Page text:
The JSE's all-share index jumped 5% on Friday, with Capitec bouncing by almost 26% to R860. It started the week at R1,200. Capitec has blamed its crash on the weak rand and computer trading for the crash.
Banking shares were bolstered by liquidity measures introduced by the Reserve Bank on Friday, as well as new stimulus in major markets.
The rand strengthened 1.3% to R17.27, R20.37 for a pound and R18.54 for a euro.The gold price has jumped to almost $1 500/oz.
Some of the biggest winners included PSG (+22%), Mediclinic (+17%), Gold Fields (+15%) and Truworths (+15%). But Makro-owner Massmart was down almost 8% and MTN slumped 9% after announcing a sharp drop in the price of monthly data bundles.
Sasol dropped another 8% to R27.68.
The JSE got a lift from global market rallies, at the end of another exceptionally volatile week. Weary investors welcomed a worldwide fightback against coronavirus fallout by governments and central banks.
In the eurozone, markets jumped after the European Central Bank launched a vast stimulus this week, with Frankfurt, Paris, Milan and Madrid scoring gains of almost six percent nearing the half-way mark Friday.
London's stock market won about three percent one day after the Bank of England slashed interest rates to a record-low 0.1 percent and ahead of new UK state stimulus plans later Friday.
The dollar eased somewhat after a lengthy rally fuelled by traders cashing out of their investments, while the embattled oil market extended Thursday's gains.
"The stock markets' upside is a result of a number of big bazookas fired off by central banks," Scope Markets analyst James Hughes told AFP, before sounding a note of grim caution.
"The markets hate uncertainty - and we could not be in a more uncertain time," he added in reference to the COVID-19 pandemic that has killed more than 10,000 people around the world.
"So overall I feel markets may recover from here in the short term, but we must remember it has been a week where this crisis escalated in an immeasurable and unprecedented way. Who knows what next week has in store."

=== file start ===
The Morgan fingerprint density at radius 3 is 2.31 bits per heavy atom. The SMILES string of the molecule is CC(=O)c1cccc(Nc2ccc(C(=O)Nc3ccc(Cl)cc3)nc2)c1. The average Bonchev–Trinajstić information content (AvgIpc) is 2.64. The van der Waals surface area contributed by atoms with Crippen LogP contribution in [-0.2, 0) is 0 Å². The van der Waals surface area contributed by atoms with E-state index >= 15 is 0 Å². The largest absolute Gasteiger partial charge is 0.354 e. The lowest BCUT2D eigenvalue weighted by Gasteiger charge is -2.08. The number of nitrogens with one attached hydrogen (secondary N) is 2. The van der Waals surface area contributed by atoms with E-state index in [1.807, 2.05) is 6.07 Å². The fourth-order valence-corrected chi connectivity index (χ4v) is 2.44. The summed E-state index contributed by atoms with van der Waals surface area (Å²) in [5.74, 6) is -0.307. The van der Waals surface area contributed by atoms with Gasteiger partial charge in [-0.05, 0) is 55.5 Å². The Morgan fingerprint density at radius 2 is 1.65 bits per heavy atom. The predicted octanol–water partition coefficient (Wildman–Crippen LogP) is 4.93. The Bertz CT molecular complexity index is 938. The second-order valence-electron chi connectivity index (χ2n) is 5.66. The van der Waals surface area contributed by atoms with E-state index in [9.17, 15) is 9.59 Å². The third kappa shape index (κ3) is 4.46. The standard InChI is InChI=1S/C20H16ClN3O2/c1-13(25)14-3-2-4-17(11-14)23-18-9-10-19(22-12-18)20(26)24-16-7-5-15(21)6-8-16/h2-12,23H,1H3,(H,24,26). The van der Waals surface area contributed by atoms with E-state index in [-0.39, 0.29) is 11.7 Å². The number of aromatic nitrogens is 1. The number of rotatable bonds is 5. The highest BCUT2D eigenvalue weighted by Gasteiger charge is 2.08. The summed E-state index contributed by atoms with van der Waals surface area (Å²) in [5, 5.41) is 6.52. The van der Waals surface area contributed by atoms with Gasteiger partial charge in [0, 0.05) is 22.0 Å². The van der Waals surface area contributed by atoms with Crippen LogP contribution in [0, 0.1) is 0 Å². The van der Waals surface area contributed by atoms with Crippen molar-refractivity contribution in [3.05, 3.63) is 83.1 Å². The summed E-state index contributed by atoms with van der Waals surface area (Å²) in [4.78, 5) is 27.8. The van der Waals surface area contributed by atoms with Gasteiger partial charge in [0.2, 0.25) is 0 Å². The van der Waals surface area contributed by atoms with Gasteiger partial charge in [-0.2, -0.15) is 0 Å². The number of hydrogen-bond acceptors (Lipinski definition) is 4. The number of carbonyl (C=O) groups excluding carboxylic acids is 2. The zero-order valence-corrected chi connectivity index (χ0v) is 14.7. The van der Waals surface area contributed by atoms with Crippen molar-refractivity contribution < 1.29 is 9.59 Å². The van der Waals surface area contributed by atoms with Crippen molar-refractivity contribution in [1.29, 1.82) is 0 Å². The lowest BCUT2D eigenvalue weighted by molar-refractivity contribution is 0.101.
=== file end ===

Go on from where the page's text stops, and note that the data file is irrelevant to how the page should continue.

Coronavirus threatens to engulf the whole of Europe after it emerged Thursday that eurozone member Italy has overtaken China's death total -- and is now braced for an extended lockdown.
The ECB this week embarked upon a massive 750-billion-euro (R13 trillion) stimulus package designed to help virus-wracked economies, by buying extra government and corporate bonds.
On Thursday, US Senate Majority Leader Mitch McConnell presented a $1 trillion emergency relief package to combat the turmoil, with $1,200 cash handouts for individuals.
It also includes $208 billion in loans for companies hit by the crisis - $58 billion of it for the battered airline sector -- and $300 billion in small business loans.
The plan is the latest in a series of measures put forward by Washington and comes on top of Federal Reserve interest rate cuts and pledges worth hundreds of billions of dollars to provide liquidity to creaking financial markets.
European equities are set to end the week higher as they take stock of the rapidly-moving crisis, according to Spreadex analyst Connor Campbell.
"Though the markets have had an inconsistent, if not negative-skewed, relationship with the various acts of central bank and government stimulus since the coronavirus crisis took hold, it appears that the recent lows - combined with the latest announcements by the BoE and ECB - have tipped the scales," Campbell told AFP.
"Nothing is certain in this current climate however, and it would be a surprise to no-one if Europe's robust rebound entirely dissipates by the end of the session."
The dollar was meanwhile down against most other currencies after soaring over the past week owing to massive demand for the unit from dealers cashing out of investments.
The pound was up almost three percent, though it was still sitting around 35-year dollar lows, while the yen and euro also enjoyed strong buying.
In oil markets, Brent gained five percent and West Texas Intermediate nearly six percent, extending recent bumper gains after a directive from US President Donald Trump to top up the Strategic Petroleum Reserve to its maximum capacity by buying a total of 77 million barrels from US producers.
However, the market is still down more than 50 percent this year, rocked by virus-linked demand woes and the ongoing price war between producers Saudi Arabia and Russia.